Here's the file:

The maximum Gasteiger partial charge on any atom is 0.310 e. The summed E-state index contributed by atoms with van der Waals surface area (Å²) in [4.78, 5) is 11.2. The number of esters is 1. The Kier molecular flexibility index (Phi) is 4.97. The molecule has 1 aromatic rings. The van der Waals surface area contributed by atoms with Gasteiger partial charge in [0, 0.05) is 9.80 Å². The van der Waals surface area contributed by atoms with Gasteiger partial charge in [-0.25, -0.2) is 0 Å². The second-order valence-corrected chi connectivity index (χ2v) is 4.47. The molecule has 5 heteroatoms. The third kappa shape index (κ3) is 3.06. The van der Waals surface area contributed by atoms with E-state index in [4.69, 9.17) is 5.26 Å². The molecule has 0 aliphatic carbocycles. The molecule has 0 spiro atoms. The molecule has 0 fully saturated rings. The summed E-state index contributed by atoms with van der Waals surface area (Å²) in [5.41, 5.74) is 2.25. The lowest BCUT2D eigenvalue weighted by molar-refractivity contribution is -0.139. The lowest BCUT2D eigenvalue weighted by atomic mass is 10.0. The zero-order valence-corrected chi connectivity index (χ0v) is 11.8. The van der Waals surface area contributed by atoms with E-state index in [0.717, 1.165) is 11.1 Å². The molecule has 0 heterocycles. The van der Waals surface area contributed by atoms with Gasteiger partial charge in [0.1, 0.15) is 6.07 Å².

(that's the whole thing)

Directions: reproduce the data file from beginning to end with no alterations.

The maximum Gasteiger partial charge on any atom is 0.310 e. The summed E-state index contributed by atoms with van der Waals surface area (Å²) in [4.78, 5) is 11.2. The number of esters is 1. The Kier molecular flexibility index (Phi) is 4.97. The molecule has 1 aromatic rings. The van der Waals surface area contributed by atoms with Gasteiger partial charge in [0, 0.05) is 9.80 Å². The van der Waals surface area contributed by atoms with Gasteiger partial charge in [-0.25, -0.2) is 0 Å². The second-order valence-corrected chi connectivity index (χ2v) is 4.47. The molecule has 5 heteroatoms. The third kappa shape index (κ3) is 3.06. The van der Waals surface area contributed by atoms with E-state index in [4.69, 9.17) is 5.26 Å². The molecule has 0 aliphatic carbocycles. The molecule has 0 spiro atoms. The molecule has 0 fully saturated rings. The summed E-state index contributed by atoms with van der Waals surface area (Å²) in [5.41, 5.74) is 2.25. The lowest BCUT2D eigenvalue weighted by molar-refractivity contribution is -0.139. The lowest BCUT2D eigenvalue weighted by atomic mass is 10.0. The zero-order valence-corrected chi connectivity index (χ0v) is 11.8. The van der Waals surface area contributed by atoms with E-state index in [0.717, 1.165) is 11.1 Å². The molecule has 0 heterocycles. The van der Waals surface area contributed by atoms with Gasteiger partial charge in [0.1, 0.15) is 6.07 Å².